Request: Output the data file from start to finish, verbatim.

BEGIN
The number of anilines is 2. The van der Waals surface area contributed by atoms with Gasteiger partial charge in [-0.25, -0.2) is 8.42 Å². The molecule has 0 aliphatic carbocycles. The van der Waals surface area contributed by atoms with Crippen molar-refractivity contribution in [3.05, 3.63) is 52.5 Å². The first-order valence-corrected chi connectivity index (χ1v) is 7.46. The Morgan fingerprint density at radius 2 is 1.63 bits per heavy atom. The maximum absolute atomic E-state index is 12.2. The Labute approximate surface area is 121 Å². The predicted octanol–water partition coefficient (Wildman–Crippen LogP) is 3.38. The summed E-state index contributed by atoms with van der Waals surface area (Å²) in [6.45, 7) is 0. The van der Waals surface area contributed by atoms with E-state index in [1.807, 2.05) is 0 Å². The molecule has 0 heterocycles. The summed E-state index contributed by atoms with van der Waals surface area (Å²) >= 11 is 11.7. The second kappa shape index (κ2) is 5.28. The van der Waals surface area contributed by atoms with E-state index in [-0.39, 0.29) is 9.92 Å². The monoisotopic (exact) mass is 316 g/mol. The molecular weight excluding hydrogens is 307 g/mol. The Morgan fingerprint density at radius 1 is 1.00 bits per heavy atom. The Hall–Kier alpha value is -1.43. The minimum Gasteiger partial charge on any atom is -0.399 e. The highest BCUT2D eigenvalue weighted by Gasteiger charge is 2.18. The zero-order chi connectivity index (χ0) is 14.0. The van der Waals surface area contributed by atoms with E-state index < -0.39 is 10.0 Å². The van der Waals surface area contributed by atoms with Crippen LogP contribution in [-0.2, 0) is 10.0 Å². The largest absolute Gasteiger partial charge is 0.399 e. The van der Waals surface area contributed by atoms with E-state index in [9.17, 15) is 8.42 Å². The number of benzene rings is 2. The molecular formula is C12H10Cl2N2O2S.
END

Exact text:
The number of anilines is 2. The van der Waals surface area contributed by atoms with Gasteiger partial charge in [-0.25, -0.2) is 8.42 Å². The molecule has 0 aliphatic carbocycles. The van der Waals surface area contributed by atoms with Crippen molar-refractivity contribution in [3.05, 3.63) is 52.5 Å². The first-order valence-corrected chi connectivity index (χ1v) is 7.46. The Morgan fingerprint density at radius 2 is 1.63 bits per heavy atom. The maximum absolute atomic E-state index is 12.2. The Labute approximate surface area is 121 Å². The predicted octanol–water partition coefficient (Wildman–Crippen LogP) is 3.38. The summed E-state index contributed by atoms with van der Waals surface area (Å²) in [6.45, 7) is 0. The van der Waals surface area contributed by atoms with E-state index in [1.807, 2.05) is 0 Å². The molecule has 0 heterocycles. The summed E-state index contributed by atoms with van der Waals surface area (Å²) >= 11 is 11.7. The second kappa shape index (κ2) is 5.28. The van der Waals surface area contributed by atoms with E-state index in [-0.39, 0.29) is 9.92 Å². The monoisotopic (exact) mass is 316 g/mol. The molecular weight excluding hydrogens is 307 g/mol. The Morgan fingerprint density at radius 1 is 1.00 bits per heavy atom. The Hall–Kier alpha value is -1.43. The minimum Gasteiger partial charge on any atom is -0.399 e. The highest BCUT2D eigenvalue weighted by Gasteiger charge is 2.18. The zero-order chi connectivity index (χ0) is 14.0. The van der Waals surface area contributed by atoms with E-state index < -0.39 is 10.0 Å². The van der Waals surface area contributed by atoms with Crippen LogP contribution in [-0.2, 0) is 10.0 Å². The largest absolute Gasteiger partial charge is 0.399 e. The van der Waals surface area contributed by atoms with E-state index in [9.17, 15) is 8.42 Å². The number of benzene rings is 2. The molecular formula is C12H10Cl2N2O2S.